Robert Kubica will drive for Williams during the 2019 Formula One season
CNN  — 

Robert Kubica has completed a sensational return to the Formula One grid, eight years after the horror crash that nearly killed him.

The Pole will drive for Williams Racing in the upcoming 2019 season, joining the British team alongside George Russell.

“Firstly, I would like to thank everyone who has helped me during what was a difficult period of my life over these last few years,” Kubica said.

“It has been a challenging journey to make it back to the Formula One grid, but what seemed almost impossible is now beginning to feel possible.

“For sure, it has been a long road to get to this point, but as that challenge now comes to an end with this announcement, a new challenge begins working with Williams on track.”

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Kubica was competing in the Ronde di Andora rally championship in 2011 when he lost control of his car at high speed and smashed into a roadside barrier.

The then 26-year-old, considered one of the most exciting prospects in the sport, was trapped for more than an hour before rescue workers managed to free him, allowing him to be airlifted to hospital.

It was later confirmed he had required a partial amputation of his right forearm, while also suffering severe injuries to his right elbow, shoulder and leg.

The wrecked car of Robert Kubica following his rally crash.

“Being back on the F1 grid next season will be one of the greatest achievements of my life,” Kubica said.

“And I’m sure with hard work and commitment we will be able to help motivate the team to achieve good things together. Thank you again to everyone who has supported me and believed in me.

“I will finally be back on the grid behind the wheel of an F1 car, and I cannot wait to get back racing.”

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Formula One career

Just days before the crash, Kubica had been driving for the Renault Formula One team in preseason testing in Valencia and set the fastest time on the final day.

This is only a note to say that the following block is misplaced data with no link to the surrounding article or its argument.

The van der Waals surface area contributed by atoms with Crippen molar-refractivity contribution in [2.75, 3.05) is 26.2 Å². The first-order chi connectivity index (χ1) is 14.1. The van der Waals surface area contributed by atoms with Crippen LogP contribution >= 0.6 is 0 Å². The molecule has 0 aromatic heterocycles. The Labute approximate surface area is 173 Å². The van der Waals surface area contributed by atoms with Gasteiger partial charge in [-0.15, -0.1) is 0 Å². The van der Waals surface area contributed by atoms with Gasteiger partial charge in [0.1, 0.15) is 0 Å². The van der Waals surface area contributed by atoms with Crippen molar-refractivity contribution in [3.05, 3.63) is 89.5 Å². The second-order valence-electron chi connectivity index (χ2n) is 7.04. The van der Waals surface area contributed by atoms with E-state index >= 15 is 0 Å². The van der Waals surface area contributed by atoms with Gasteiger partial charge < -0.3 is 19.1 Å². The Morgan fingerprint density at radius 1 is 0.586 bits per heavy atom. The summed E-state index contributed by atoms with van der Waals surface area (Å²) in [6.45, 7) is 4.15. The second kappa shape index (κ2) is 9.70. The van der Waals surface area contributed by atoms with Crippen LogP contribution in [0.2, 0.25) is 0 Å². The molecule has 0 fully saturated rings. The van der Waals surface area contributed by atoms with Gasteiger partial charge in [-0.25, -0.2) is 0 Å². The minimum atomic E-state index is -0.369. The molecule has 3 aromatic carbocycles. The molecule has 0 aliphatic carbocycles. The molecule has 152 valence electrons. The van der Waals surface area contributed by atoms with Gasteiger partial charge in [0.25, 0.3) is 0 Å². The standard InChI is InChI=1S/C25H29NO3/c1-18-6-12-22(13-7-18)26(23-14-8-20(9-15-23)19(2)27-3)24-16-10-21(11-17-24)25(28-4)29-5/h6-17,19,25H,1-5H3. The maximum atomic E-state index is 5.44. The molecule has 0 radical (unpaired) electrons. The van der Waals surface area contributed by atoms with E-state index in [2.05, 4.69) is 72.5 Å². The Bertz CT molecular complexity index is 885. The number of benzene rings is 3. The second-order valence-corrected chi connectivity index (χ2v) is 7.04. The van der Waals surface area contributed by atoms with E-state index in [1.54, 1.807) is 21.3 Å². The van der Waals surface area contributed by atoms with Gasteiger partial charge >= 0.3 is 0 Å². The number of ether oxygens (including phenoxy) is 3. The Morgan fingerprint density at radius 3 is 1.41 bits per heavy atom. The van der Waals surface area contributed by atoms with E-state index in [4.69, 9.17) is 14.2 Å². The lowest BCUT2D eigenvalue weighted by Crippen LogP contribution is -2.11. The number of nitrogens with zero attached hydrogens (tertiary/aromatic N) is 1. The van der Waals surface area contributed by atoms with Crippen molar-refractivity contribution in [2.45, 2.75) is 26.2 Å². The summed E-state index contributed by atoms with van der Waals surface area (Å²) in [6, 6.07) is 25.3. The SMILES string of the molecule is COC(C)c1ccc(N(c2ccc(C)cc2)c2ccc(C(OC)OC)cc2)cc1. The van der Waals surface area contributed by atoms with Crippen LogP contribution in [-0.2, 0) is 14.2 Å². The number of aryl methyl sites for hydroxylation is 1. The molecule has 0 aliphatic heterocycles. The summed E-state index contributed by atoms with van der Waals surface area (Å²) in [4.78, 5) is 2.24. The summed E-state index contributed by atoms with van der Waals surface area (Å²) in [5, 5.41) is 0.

It was the start of his second year with the team, joining in 2010 after four years with BMW which included victory at the 2008 Canadian Grand Prix.

In August of this year, Kubica told Autosport that he has gradually adapted to his injury and now drives “70% left-handed and 30% right.”

Kubica returned to rally driving just two years after the crash and competed in various championships all the way through to 2017, when he made his long-awaited return to F1.

Robert Kubica test driving for Williams in the first practice session ahead of the Austrian Formula One Grand Prix in June.

His first step back on the ladder was with his former Renault team in 2017, test driving their 2012 car.

Just a month later, he drove his first modern F1 car since the crash, finishing fourth fastest in testing at the Hungaroring after the Hungarian Grand Prix, just 1.4 seconds behind race winner Sebastian Vettel.

Kubica’s impressive performances made him a contender for the 2018 Williams seat vacated by the retiring Brazilian Felipe Massa.

The team instead opted Lance Stroll and Sergey Sirotkin and chose to employ Kubica as a reserve driver behind the scenes.

In May this year, he took part in his first F1 race weekend since the final weekend of the 2010 season, driving in a practice session at the Spanish Grand Prix.

But Kubica will complete his remarkable turnaround when he takes to the starting grid for the opening race of the 2019 season, March’s Australian Grand Prix.

“All of us at Williams have been immensely impressed at what he has achieved, and it is a great credit to his strength of character and tenacity to return to Formula One,” said Claire Williams, deputy team principal.

“During this season his commitment to the team and the work he has put in behind the scenes has been unwavering, and he has become an established and much respected member of the Williams team.

“He has a level of determination that is remarkable to see; and he truly embodies the Williams fighting spirit.

“Having the consistency of Robert stepping up into this new role will be an important step for us as we look to fight our way back towards the front of the field.”